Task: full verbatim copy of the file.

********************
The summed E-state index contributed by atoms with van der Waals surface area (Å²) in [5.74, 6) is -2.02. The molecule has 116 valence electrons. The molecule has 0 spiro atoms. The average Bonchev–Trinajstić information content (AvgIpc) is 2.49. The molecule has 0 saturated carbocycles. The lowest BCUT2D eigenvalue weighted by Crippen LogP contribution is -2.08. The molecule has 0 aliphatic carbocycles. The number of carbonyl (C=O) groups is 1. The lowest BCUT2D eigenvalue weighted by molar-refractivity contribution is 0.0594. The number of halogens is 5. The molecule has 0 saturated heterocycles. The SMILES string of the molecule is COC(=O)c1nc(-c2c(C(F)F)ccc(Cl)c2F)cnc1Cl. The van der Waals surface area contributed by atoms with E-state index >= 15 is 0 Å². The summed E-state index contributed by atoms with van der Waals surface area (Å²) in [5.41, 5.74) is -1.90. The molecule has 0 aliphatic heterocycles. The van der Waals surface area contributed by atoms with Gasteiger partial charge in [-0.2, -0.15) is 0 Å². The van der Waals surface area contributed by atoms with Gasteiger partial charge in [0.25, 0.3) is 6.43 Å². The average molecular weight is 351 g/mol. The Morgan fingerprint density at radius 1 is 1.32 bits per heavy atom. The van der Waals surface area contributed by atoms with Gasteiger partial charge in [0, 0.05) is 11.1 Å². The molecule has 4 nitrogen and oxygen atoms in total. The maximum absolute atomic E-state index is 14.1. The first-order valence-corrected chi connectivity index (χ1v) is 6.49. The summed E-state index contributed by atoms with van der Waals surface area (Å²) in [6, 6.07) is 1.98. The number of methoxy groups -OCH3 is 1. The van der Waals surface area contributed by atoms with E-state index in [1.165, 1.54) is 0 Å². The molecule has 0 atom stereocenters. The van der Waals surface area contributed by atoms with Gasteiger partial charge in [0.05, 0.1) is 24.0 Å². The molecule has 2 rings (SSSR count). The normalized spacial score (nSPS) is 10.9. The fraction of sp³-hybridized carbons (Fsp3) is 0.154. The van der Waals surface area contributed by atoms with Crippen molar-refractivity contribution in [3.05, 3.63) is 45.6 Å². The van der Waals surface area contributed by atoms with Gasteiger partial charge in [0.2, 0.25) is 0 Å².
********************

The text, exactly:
The summed E-state index contributed by atoms with van der Waals surface area (Å²) in [5.74, 6) is -2.02. The molecule has 116 valence electrons. The molecule has 0 spiro atoms. The average Bonchev–Trinajstić information content (AvgIpc) is 2.49. The molecule has 0 saturated carbocycles. The lowest BCUT2D eigenvalue weighted by Crippen LogP contribution is -2.08. The molecule has 0 aliphatic carbocycles. The number of carbonyl (C=O) groups is 1. The lowest BCUT2D eigenvalue weighted by molar-refractivity contribution is 0.0594. The number of halogens is 5. The molecule has 0 saturated heterocycles. The SMILES string of the molecule is COC(=O)c1nc(-c2c(C(F)F)ccc(Cl)c2F)cnc1Cl. The van der Waals surface area contributed by atoms with E-state index >= 15 is 0 Å². The summed E-state index contributed by atoms with van der Waals surface area (Å²) in [5.41, 5.74) is -1.90. The molecule has 0 aliphatic heterocycles. The van der Waals surface area contributed by atoms with Gasteiger partial charge in [-0.2, -0.15) is 0 Å². The van der Waals surface area contributed by atoms with Gasteiger partial charge in [0.25, 0.3) is 6.43 Å². The average molecular weight is 351 g/mol. The Morgan fingerprint density at radius 1 is 1.32 bits per heavy atom. The van der Waals surface area contributed by atoms with Gasteiger partial charge in [0, 0.05) is 11.1 Å². The molecule has 4 nitrogen and oxygen atoms in total. The maximum absolute atomic E-state index is 14.1. The first-order valence-corrected chi connectivity index (χ1v) is 6.49. The summed E-state index contributed by atoms with van der Waals surface area (Å²) in [6, 6.07) is 1.98. The number of methoxy groups -OCH3 is 1. The van der Waals surface area contributed by atoms with E-state index in [1.165, 1.54) is 0 Å². The molecule has 0 atom stereocenters. The van der Waals surface area contributed by atoms with Gasteiger partial charge in [0.05, 0.1) is 24.0 Å². The molecule has 2 rings (SSSR count). The normalized spacial score (nSPS) is 10.9. The fraction of sp³-hybridized carbons (Fsp3) is 0.154. The van der Waals surface area contributed by atoms with Crippen molar-refractivity contribution in [3.05, 3.63) is 45.6 Å². The van der Waals surface area contributed by atoms with Gasteiger partial charge in [0.2, 0.25) is 0 Å².